The stellar qualities of Hoboken’s South Waterfront should be extended north from 4th to 11th
The City of Hoboken has received two grants totalling $1.2 million to reconstruct Sinatra Drive and add a protected bicycle pathway from 4th to 11th Streets. In December the City hired Kimley-Horn, an engineering firm, to finalize a design and oversee its construction.
For this Sinatra Drive project to be successful, the City should commit additional funds to solve the many issues along this long-neglected ¾ mile stretch of Hoboken’s central waterfront. In the 1990s, FBW was instrumental in creating the park and design at the South Waterfront from Newark to 4th Street. For over 20 years, people have enjoyed the tree-lined South Waterfront with its generous swaths of public parkland, extra-wide walkway and protected bicycle pathway. The award-winning South Waterfront has set a standard of excellence that the City should strive to replicate from 4th to 11th Streets.
The most challenging part of the Sinatra Drive project exists between 4th and 5th Street. During World War I, American troops embarked for the war from the shipping ports at Hoboken’s southern waterfront. The expansion of rail lines running to these ports explains the incursion into Stevens Park, now constituting the overly-wide, curved route for Sinatra Drive between 4th and 5th Streets.
The Stevens family deeded the 3-acre site for Hudson Square (Stevens Park) to the City in the 1800s which is shown on the City’s current tax map and designated by the City as an historic site. It is therefore in the public interest for the City to adopt a long-term vision for this project, with the goal of restoring the official metes and bounds for Stevens park. In doing so, a number of other problems between 4th and 5th can also be solved, as follows:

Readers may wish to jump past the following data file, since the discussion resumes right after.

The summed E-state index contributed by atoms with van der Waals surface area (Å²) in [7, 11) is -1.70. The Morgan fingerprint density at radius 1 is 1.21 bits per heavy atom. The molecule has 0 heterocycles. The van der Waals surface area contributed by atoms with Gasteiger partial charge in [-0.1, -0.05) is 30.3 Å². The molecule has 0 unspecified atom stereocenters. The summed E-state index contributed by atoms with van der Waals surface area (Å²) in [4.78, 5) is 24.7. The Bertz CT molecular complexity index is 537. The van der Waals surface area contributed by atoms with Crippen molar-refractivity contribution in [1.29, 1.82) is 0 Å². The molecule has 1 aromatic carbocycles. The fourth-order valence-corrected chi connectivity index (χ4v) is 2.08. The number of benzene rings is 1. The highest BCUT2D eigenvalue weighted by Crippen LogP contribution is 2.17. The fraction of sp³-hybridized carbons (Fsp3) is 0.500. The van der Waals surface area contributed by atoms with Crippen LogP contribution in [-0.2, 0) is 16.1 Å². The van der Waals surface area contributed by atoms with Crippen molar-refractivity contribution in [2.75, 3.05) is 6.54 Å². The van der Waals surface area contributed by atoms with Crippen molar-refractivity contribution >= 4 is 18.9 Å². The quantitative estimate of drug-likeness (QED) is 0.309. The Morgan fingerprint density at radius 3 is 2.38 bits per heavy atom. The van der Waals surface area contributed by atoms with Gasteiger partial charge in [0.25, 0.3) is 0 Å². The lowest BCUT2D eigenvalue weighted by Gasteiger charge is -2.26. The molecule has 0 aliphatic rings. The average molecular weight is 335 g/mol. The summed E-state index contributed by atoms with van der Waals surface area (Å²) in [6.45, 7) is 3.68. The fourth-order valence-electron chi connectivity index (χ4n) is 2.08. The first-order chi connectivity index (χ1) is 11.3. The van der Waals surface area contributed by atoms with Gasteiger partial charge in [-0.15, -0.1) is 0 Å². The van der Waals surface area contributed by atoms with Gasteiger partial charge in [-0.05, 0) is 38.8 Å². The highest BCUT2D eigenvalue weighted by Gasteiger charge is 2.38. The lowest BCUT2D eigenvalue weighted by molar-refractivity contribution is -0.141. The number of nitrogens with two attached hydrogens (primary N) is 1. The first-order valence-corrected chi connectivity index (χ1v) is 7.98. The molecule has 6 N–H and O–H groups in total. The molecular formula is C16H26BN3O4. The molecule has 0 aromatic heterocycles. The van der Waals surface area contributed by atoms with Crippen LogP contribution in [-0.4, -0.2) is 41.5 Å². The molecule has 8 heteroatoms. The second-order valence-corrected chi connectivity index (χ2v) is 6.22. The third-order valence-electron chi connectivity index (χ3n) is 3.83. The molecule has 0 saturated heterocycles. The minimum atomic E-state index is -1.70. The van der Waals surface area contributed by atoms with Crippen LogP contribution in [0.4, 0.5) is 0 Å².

- The open space, currently usurped by a convoluted street pattern, can be made into accessible and usable public parkland.
- Making T-intersections along Sinatra Drive at 4th and 5th Streets provides for safer streets, corrects the grid and leads people directly to the waterfront.
- Sinatra Drive can be aligned in a straight line heading north.
- The protected bike path at the South Waterfront can also be continued due north from its current route.
- Narrower traffic lanes (The National Association of City Transportation Officials recommends 10 feet) will force traffic to slow down.
- The two-way bike path can be widened beyond the minimum 8’ foot requirement.
- The Little League field can be expanded, making the ballfield regulation-size.
- The World War II memorial can be greatly improved and situated nearby in a more dignified, prominent setting.
Combined with the completion of the parks at Union Dry Dock, the Monarch Pier, and Weehawken Cove, Hoboken has an opportunity to create a truly exceptional, green waterfront and a lasting legacy for generations to come.
With rows of shade trees, Hoboken’s South Waterfront is a model for trees in urban design
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Editorial: A Once-in-a-century Opportunity
Plan for the Hoboken Waterfont
Hoboken’s first parks established in 1804
Roots over the river